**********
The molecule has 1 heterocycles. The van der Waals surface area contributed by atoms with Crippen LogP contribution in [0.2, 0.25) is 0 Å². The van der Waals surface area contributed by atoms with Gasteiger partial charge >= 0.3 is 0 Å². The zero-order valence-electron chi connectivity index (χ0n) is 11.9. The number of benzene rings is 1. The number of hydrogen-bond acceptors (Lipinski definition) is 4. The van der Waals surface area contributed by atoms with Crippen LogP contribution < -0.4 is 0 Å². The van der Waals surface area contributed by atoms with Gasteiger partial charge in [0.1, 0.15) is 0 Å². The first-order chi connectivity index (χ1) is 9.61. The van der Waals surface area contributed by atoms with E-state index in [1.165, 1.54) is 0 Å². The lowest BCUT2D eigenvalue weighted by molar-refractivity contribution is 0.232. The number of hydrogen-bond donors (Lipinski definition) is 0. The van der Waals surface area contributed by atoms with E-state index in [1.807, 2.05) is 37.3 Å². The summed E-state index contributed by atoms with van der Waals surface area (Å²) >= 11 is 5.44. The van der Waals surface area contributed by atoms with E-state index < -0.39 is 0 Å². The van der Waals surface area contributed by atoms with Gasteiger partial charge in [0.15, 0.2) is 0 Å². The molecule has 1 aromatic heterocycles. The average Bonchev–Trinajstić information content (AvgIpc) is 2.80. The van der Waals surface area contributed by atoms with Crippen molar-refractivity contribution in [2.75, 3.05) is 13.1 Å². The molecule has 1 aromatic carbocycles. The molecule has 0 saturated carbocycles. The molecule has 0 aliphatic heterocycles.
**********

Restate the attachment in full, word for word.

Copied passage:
The molecule has 1 heterocycles. The van der Waals surface area contributed by atoms with Crippen LogP contribution in [0.2, 0.25) is 0 Å². The van der Waals surface area contributed by atoms with Gasteiger partial charge >= 0.3 is 0 Å². The zero-order valence-electron chi connectivity index (χ0n) is 11.9. The number of benzene rings is 1. The number of hydrogen-bond acceptors (Lipinski definition) is 4. The van der Waals surface area contributed by atoms with Crippen LogP contribution < -0.4 is 0 Å². The van der Waals surface area contributed by atoms with Gasteiger partial charge in [0.1, 0.15) is 0 Å². The first-order chi connectivity index (χ1) is 9.61. The van der Waals surface area contributed by atoms with E-state index in [1.165, 1.54) is 0 Å². The lowest BCUT2D eigenvalue weighted by molar-refractivity contribution is 0.232. The number of hydrogen-bond donors (Lipinski definition) is 0. The van der Waals surface area contributed by atoms with E-state index in [1.807, 2.05) is 37.3 Å². The summed E-state index contributed by atoms with van der Waals surface area (Å²) >= 11 is 5.44. The van der Waals surface area contributed by atoms with E-state index < -0.39 is 0 Å². The van der Waals surface area contributed by atoms with Gasteiger partial charge in [0.15, 0.2) is 0 Å². The molecule has 1 aromatic heterocycles. The average Bonchev–Trinajstić information content (AvgIpc) is 2.80. The van der Waals surface area contributed by atoms with Crippen molar-refractivity contribution in [2.75, 3.05) is 13.1 Å². The molecule has 1 aromatic carbocycles. The molecule has 0 saturated carbocycles. The molecule has 0 aliphatic heterocycles.